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Maintaining Body Weight during the Festive Season – The Truth?
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Eid-ul Adha celebration is back again this year. ‘Open houses’ are a unique, long-standing tradition in Malaysia and is hosted by almost all Muslim residents during this period. On this day, guests of different religions and races gather around, strengthen friendships and enjoy a variety of traditional food.

This is a challenging period for those on a weight loss diet or healthy eating plan. The temptation of going into ‘festive’ and “self-rewarding” mode, is high. An international study showed that people increase weight by about 0.37 – 1.89 kg during holiday seasons. Malaysians likely follow similar trends, especially during the festive season.

Reading the nutrition content, many of us would be surprised by the amount of extra calories that can be taken in. For example, one cut of lemang with 2 ladles of beef rendang provides around 500 kilocalories. This implies that one would need to jog for 50-70 minutes to burn those extra calories. This is the ugly truth no one wants to believe.

The table below shows some common festive foods, their energy content, and the exercise duration needed to burn the calories:

Foods

Energy (kcal)

Exercise duration (jogging)

Ketupat palas (1 piece)

130 kcal

10 – 20 minutes

Lontong with sayur lodeh

(1 chinese bowl)

260 kcal

25 - 35 minutes

Pineapple tart (1 piece)

50 kcal

5 – 7 minutes

Carbonated drinks (1 glass)

130 kcal

10 – 20 minutes

 

To enjoy good times and good food while staying within the calorie budget, here are 5 practical tips to consider:-

1). Go with a calm stomach

Hunger drives over-eating, while satiety helps you stay alert on food selection. Fill up your stomach with healthy, high fibre snacks, and drink more plain water before attending an open house event.

2). Use a small plate, savour small portions

Keep track of the amount of food, especially high calorie food that you have taken. Use smaller plate during meals and take only small portions of each food. This will allow you to savour all the high calorie food you might want to try.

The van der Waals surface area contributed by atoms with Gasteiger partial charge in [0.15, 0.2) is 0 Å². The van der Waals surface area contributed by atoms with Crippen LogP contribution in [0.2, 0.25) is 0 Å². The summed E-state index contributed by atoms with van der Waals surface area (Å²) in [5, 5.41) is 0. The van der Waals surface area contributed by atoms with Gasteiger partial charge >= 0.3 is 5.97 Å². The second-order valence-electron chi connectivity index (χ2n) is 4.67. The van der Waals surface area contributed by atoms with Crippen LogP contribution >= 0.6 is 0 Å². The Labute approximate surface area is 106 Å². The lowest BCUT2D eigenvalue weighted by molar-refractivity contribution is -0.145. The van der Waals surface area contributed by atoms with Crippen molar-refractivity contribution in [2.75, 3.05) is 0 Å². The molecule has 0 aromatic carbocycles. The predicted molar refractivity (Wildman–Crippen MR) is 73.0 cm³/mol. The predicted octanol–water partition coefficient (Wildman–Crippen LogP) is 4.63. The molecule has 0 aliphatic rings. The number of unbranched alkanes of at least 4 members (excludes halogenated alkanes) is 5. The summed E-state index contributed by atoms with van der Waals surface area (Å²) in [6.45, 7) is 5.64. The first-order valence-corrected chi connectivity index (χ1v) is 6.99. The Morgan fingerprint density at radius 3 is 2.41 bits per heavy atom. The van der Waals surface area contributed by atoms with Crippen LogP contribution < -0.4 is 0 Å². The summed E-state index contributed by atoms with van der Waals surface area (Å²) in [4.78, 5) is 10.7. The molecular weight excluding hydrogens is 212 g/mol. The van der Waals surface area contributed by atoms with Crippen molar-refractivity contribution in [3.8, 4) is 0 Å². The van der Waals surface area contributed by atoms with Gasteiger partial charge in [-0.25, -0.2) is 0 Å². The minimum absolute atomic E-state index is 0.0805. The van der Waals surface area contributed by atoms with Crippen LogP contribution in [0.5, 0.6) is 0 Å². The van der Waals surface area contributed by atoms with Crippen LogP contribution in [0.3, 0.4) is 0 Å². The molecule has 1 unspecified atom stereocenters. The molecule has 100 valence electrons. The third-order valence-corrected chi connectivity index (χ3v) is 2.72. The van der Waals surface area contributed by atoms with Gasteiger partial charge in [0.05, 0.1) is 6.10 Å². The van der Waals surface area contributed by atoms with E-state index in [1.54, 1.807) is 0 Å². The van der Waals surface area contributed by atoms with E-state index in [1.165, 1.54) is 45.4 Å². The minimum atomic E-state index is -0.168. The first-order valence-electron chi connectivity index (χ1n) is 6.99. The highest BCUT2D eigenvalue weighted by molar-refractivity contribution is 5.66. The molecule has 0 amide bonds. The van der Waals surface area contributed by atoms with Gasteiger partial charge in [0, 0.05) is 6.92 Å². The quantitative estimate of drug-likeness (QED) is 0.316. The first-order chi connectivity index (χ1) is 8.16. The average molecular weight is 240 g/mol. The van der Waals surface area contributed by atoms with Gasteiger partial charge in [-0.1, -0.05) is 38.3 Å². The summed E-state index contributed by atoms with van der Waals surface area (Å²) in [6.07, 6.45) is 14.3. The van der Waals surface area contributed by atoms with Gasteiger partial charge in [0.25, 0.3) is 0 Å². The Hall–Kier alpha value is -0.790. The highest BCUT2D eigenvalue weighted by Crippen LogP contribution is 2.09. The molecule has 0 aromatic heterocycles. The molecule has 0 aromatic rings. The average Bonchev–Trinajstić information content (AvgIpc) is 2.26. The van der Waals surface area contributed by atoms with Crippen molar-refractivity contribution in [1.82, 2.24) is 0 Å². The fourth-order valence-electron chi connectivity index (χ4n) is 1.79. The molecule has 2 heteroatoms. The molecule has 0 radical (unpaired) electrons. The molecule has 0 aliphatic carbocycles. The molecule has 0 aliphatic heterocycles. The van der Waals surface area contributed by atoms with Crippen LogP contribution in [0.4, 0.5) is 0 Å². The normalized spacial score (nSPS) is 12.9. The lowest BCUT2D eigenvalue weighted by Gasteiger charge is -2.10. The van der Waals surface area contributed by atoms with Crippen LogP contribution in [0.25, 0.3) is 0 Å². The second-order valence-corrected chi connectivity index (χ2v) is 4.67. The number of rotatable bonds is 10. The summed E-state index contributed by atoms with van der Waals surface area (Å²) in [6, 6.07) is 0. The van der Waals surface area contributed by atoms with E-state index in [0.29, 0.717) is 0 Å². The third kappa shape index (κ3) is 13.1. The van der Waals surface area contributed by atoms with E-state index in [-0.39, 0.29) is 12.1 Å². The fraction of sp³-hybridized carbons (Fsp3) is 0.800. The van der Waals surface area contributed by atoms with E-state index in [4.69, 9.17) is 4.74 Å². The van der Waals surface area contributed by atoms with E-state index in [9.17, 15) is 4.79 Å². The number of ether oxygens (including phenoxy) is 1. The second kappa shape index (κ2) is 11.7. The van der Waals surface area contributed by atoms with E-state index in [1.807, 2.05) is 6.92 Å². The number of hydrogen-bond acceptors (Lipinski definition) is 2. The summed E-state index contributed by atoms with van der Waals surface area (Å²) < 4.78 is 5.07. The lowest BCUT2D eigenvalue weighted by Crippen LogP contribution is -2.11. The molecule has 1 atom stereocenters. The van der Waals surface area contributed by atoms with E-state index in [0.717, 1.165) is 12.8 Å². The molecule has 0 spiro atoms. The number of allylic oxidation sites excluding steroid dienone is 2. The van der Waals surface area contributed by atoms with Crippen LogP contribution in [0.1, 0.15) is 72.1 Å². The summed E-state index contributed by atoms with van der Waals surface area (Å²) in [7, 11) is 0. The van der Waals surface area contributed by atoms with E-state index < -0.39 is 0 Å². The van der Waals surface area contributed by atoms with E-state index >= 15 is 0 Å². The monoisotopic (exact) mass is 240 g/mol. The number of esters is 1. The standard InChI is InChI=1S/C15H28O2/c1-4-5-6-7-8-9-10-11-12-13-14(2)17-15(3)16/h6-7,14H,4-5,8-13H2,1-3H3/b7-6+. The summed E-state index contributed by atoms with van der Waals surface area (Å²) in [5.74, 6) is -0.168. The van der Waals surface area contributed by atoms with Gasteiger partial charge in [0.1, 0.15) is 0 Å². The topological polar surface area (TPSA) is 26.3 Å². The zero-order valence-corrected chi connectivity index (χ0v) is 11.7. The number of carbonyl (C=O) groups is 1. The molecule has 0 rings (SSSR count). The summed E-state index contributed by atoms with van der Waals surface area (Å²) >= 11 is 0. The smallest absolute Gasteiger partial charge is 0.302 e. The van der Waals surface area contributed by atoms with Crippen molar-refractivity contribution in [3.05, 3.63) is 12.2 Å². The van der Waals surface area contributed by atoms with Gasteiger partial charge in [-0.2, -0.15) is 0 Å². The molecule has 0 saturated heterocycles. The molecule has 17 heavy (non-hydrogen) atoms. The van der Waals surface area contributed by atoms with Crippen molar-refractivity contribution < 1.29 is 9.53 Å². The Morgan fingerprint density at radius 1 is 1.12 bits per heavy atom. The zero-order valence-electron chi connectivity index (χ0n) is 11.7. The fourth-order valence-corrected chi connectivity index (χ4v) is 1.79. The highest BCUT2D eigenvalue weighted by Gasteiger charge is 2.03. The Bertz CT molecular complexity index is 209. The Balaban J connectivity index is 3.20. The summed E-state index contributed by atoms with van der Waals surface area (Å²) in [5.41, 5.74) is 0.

3). Enjoy the party, not only the food

Make your gathering meaningful by focusing on the conversation. Eat and chew slowly, while chatting with your friends and relatives. Stop when you are almost full, and divert your attention to the conversation with your friends again.

4). Keep a distance from the trigger

Learn to control your desire(s) before they control you. If the appearance or smell of food prompts you to eat more, sit further away from the food aisle. If dessert is your “must-have”, make sure you have budgeted for the calories. If you enjoy sipping on high calorie drinks, space it with water or calorie free drinks in between.

5). Move yourself!

During the festive season, exercise has always been set aside. Exercise can be maintained despite the irregular schedule during this season. Be creative. Sneak in short exercise spurts, like running up and down your staircase at home for 5 minutes, 6 times a day, shooting basketball with your relatives and kids in the yard, and playing dancing games indoors are great ideas you can continue to develop.

Preventing weight gain during the festive season is a bit challenging, but not impossible. Planning ahead is the key to success. As the saying goes- ‘Failing to plan, is planning to fail’. While enjoying the festivities, always remember to find ways to preserve your biggest asset: your Health!

 

-- Written by Ms. A'ishah Zafirah Abdul A'zim, BSc. Dietetics (UPM), who is currently working as a dietitian in Universiti Putra Malaysia and is responsible in providing dietetic services and conducting clinical training. 

-- Reviewed by Assoc. Prof. Dr. Hazreen Bin Abdul Majid, PhD (King's College, London), MNutrDiet (Deakin University, Australia), BSc Dietetics (UKM), APD (Australia), and Ms. Ng Yee Voon, MNutrSc (Texas A&M University, US), BSc HR & Fam Sc (Dietetics) (University of Nebraska-Lincoln, US)

 

References:

  1. Islamic Tourism Centre (2014). Guide to Islamic Festivals in Malaysia. Ministry of Tourism and Culture Malaysia.
  2. Jack A.Y., Susan Z.Y., Kara N.S., Tuc T.N., Patrick M.O. and Nancy G.S. (2000). A Prospective Study of Holiday Weight Gain. The New England Journal of Medicine. Volume 342, Number 12.
  3. Nutrition Division (2013). Makan Secara Sihat di Hari Raya. Ministry of Health Malaysia.

 

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